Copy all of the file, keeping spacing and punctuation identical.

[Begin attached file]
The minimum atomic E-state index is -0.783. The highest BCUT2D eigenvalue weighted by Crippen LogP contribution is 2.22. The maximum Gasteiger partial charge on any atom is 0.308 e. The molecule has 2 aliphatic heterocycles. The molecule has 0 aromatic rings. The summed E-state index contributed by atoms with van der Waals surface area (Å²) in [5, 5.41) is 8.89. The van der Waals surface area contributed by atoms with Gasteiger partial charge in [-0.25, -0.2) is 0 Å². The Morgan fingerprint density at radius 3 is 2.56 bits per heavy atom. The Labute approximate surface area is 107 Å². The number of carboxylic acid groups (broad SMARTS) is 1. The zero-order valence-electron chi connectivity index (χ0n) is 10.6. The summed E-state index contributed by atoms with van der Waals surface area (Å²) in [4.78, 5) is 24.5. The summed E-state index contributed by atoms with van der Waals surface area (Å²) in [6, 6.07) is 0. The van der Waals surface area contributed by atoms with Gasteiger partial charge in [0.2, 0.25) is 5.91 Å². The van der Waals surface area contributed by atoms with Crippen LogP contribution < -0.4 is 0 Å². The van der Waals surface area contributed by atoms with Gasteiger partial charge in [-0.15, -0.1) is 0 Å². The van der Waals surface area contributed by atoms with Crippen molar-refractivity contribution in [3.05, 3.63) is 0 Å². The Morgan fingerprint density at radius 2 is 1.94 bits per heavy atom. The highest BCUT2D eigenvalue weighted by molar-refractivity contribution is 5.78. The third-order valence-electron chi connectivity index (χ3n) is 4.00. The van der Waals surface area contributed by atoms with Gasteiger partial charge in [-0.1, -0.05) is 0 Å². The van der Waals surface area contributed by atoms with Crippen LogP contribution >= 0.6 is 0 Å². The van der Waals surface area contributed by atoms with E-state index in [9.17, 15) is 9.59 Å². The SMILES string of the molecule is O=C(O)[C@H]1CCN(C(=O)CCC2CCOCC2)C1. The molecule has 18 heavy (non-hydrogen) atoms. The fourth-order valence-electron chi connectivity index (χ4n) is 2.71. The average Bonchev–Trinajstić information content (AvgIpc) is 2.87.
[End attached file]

The minimum atomic E-state index is -0.783. The highest BCUT2D eigenvalue weighted by Crippen LogP contribution is 2.22. The maximum Gasteiger partial charge on any atom is 0.308 e. The molecule has 2 aliphatic heterocycles. The molecule has 0 aromatic rings. The summed E-state index contributed by atoms with van der Waals surface area (Å²) in [5, 5.41) is 8.89. The van der Waals surface area contributed by atoms with Gasteiger partial charge in [-0.25, -0.2) is 0 Å². The Morgan fingerprint density at radius 3 is 2.56 bits per heavy atom. The Labute approximate surface area is 107 Å². The number of carboxylic acid groups (broad SMARTS) is 1. The zero-order valence-electron chi connectivity index (χ0n) is 10.6. The summed E-state index contributed by atoms with van der Waals surface area (Å²) in [4.78, 5) is 24.5. The summed E-state index contributed by atoms with van der Waals surface area (Å²) in [6, 6.07) is 0. The van der Waals surface area contributed by atoms with Gasteiger partial charge in [0.2, 0.25) is 5.91 Å². The van der Waals surface area contributed by atoms with Crippen LogP contribution < -0.4 is 0 Å². The van der Waals surface area contributed by atoms with Gasteiger partial charge in [-0.15, -0.1) is 0 Å². The van der Waals surface area contributed by atoms with Crippen molar-refractivity contribution in [3.05, 3.63) is 0 Å². The Morgan fingerprint density at radius 2 is 1.94 bits per heavy atom. The highest BCUT2D eigenvalue weighted by molar-refractivity contribution is 5.78. The third-order valence-electron chi connectivity index (χ3n) is 4.00. The van der Waals surface area contributed by atoms with Gasteiger partial charge in [-0.1, -0.05) is 0 Å². The van der Waals surface area contributed by atoms with Crippen LogP contribution >= 0.6 is 0 Å². The van der Waals surface area contributed by atoms with E-state index in [9.17, 15) is 9.59 Å². The SMILES string of the molecule is O=C(O)[C@H]1CCN(C(=O)CCC2CCOCC2)C1. The molecule has 18 heavy (non-hydrogen) atoms. The fourth-order valence-electron chi connectivity index (χ4n) is 2.71. The average Bonchev–Trinajstić information content (AvgIpc) is 2.87.